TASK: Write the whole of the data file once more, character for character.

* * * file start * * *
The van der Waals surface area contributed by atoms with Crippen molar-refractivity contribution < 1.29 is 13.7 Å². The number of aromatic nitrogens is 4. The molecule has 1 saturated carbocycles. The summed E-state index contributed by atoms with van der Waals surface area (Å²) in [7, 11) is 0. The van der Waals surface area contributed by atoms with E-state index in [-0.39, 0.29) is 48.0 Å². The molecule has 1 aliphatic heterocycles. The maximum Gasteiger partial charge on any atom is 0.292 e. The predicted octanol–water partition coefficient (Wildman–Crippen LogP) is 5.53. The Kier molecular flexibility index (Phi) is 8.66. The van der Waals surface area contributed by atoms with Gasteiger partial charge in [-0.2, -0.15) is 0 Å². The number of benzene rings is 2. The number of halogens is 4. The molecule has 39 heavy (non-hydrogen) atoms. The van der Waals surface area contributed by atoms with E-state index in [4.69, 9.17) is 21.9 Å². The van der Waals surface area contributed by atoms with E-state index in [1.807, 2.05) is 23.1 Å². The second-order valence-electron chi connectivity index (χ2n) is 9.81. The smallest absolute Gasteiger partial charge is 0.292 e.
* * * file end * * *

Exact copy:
The van der Waals surface area contributed by atoms with Crippen molar-refractivity contribution < 1.29 is 13.7 Å². The number of aromatic nitrogens is 4. The molecule has 1 saturated carbocycles. The summed E-state index contributed by atoms with van der Waals surface area (Å²) in [7, 11) is 0. The van der Waals surface area contributed by atoms with E-state index in [-0.39, 0.29) is 48.0 Å². The molecule has 1 aliphatic heterocycles. The maximum Gasteiger partial charge on any atom is 0.292 e. The predicted octanol–water partition coefficient (Wildman–Crippen LogP) is 5.53. The Kier molecular flexibility index (Phi) is 8.66. The van der Waals surface area contributed by atoms with Gasteiger partial charge in [-0.2, -0.15) is 0 Å². The number of benzene rings is 2. The number of halogens is 4. The molecule has 39 heavy (non-hydrogen) atoms. The van der Waals surface area contributed by atoms with E-state index in [4.69, 9.17) is 21.9 Å². The van der Waals surface area contributed by atoms with E-state index in [1.807, 2.05) is 23.1 Å². The second-order valence-electron chi connectivity index (χ2n) is 9.81. The smallest absolute Gasteiger partial charge is 0.292 e.